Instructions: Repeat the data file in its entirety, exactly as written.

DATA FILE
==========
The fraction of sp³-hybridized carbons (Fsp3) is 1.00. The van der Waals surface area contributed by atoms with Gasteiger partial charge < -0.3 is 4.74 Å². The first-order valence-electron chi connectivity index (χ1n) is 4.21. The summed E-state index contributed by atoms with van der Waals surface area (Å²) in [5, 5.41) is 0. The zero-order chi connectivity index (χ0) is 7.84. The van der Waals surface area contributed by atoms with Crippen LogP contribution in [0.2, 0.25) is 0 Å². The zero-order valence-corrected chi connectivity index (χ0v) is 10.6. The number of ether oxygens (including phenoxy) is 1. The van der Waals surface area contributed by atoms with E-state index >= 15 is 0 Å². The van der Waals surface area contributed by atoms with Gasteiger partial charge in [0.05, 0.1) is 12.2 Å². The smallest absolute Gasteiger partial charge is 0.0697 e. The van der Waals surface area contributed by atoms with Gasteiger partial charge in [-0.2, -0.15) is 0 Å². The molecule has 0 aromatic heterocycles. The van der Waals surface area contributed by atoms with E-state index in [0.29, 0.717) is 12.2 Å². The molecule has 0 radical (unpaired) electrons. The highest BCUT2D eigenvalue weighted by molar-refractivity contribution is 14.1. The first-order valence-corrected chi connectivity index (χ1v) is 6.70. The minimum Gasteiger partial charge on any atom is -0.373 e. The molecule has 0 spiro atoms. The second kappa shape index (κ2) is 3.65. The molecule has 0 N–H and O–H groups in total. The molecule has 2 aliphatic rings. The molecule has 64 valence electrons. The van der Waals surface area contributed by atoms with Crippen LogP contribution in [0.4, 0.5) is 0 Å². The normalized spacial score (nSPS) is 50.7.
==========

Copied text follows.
The fraction of sp³-hybridized carbons (Fsp3) is 1.00. The van der Waals surface area contributed by atoms with Gasteiger partial charge < -0.3 is 4.74 Å². The first-order valence-electron chi connectivity index (χ1n) is 4.21. The summed E-state index contributed by atoms with van der Waals surface area (Å²) in [5, 5.41) is 0. The zero-order chi connectivity index (χ0) is 7.84. The van der Waals surface area contributed by atoms with Crippen LogP contribution in [0.2, 0.25) is 0 Å². The zero-order valence-corrected chi connectivity index (χ0v) is 10.6. The number of ether oxygens (including phenoxy) is 1. The van der Waals surface area contributed by atoms with E-state index >= 15 is 0 Å². The van der Waals surface area contributed by atoms with Gasteiger partial charge in [0.05, 0.1) is 12.2 Å². The smallest absolute Gasteiger partial charge is 0.0697 e. The van der Waals surface area contributed by atoms with Gasteiger partial charge in [-0.2, -0.15) is 0 Å². The molecule has 0 aromatic heterocycles. The van der Waals surface area contributed by atoms with E-state index in [0.29, 0.717) is 12.2 Å². The molecule has 0 radical (unpaired) electrons. The highest BCUT2D eigenvalue weighted by molar-refractivity contribution is 14.1. The first-order valence-corrected chi connectivity index (χ1v) is 6.70. The minimum Gasteiger partial charge on any atom is -0.373 e. The molecule has 0 spiro atoms. The second kappa shape index (κ2) is 3.65. The molecule has 0 N–H and O–H groups in total. The molecule has 2 aliphatic rings. The molecule has 64 valence electrons. The van der Waals surface area contributed by atoms with Crippen LogP contribution in [0.4, 0.5) is 0 Å². The normalized spacial score (nSPS) is 50.7.